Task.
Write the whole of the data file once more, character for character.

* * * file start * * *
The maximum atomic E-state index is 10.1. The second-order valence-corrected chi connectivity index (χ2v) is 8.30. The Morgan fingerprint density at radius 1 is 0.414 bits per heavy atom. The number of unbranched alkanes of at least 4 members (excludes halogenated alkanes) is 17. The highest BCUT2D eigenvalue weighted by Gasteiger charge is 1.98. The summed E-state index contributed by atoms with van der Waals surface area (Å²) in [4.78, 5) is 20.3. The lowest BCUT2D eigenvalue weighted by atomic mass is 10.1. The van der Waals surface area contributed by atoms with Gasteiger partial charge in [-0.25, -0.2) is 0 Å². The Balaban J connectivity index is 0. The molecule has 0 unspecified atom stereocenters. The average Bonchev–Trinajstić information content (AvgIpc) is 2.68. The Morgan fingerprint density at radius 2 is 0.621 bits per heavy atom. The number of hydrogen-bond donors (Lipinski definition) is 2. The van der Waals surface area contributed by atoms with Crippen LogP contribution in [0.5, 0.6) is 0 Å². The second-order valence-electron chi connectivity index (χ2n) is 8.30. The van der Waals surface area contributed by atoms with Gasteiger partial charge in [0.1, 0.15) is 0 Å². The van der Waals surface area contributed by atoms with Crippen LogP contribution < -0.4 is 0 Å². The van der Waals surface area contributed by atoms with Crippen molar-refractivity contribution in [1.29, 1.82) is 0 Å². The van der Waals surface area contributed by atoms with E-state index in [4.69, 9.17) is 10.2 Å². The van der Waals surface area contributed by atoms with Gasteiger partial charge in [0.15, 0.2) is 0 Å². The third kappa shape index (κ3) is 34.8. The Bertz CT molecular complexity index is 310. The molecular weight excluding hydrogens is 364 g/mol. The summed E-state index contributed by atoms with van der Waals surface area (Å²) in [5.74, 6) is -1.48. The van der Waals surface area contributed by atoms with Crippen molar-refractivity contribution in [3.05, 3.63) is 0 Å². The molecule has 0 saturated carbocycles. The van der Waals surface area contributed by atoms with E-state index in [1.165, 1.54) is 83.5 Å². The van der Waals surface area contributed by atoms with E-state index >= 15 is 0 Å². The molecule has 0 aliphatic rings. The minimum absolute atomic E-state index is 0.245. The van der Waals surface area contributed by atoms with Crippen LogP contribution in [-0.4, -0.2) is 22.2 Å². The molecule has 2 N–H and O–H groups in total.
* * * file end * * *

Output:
The maximum atomic E-state index is 10.1. The second-order valence-corrected chi connectivity index (χ2v) is 8.30. The Morgan fingerprint density at radius 1 is 0.414 bits per heavy atom. The number of unbranched alkanes of at least 4 members (excludes halogenated alkanes) is 17. The highest BCUT2D eigenvalue weighted by Gasteiger charge is 1.98. The summed E-state index contributed by atoms with van der Waals surface area (Å²) in [4.78, 5) is 20.3. The lowest BCUT2D eigenvalue weighted by atomic mass is 10.1. The van der Waals surface area contributed by atoms with Gasteiger partial charge in [-0.25, -0.2) is 0 Å². The Balaban J connectivity index is 0. The molecule has 0 unspecified atom stereocenters. The average Bonchev–Trinajstić information content (AvgIpc) is 2.68. The Morgan fingerprint density at radius 2 is 0.621 bits per heavy atom. The number of hydrogen-bond donors (Lipinski definition) is 2. The van der Waals surface area contributed by atoms with Crippen LogP contribution in [0.5, 0.6) is 0 Å². The second-order valence-electron chi connectivity index (χ2n) is 8.30. The van der Waals surface area contributed by atoms with Gasteiger partial charge in [0.1, 0.15) is 0 Å². The van der Waals surface area contributed by atoms with Crippen LogP contribution < -0.4 is 0 Å². The van der Waals surface area contributed by atoms with Crippen molar-refractivity contribution in [1.29, 1.82) is 0 Å². The van der Waals surface area contributed by atoms with E-state index in [4.69, 9.17) is 10.2 Å². The van der Waals surface area contributed by atoms with Gasteiger partial charge in [0.15, 0.2) is 0 Å². The third kappa shape index (κ3) is 34.8. The Bertz CT molecular complexity index is 310. The molecular weight excluding hydrogens is 364 g/mol. The summed E-state index contributed by atoms with van der Waals surface area (Å²) in [5.74, 6) is -1.48. The van der Waals surface area contributed by atoms with Crippen molar-refractivity contribution in [3.05, 3.63) is 0 Å². The molecule has 0 saturated carbocycles. The van der Waals surface area contributed by atoms with E-state index in [1.165, 1.54) is 83.5 Å². The van der Waals surface area contributed by atoms with E-state index >= 15 is 0 Å². The molecule has 0 aliphatic rings. The minimum absolute atomic E-state index is 0.245. The van der Waals surface area contributed by atoms with Crippen LogP contribution in [-0.4, -0.2) is 22.2 Å². The molecule has 2 N–H and O–H groups in total.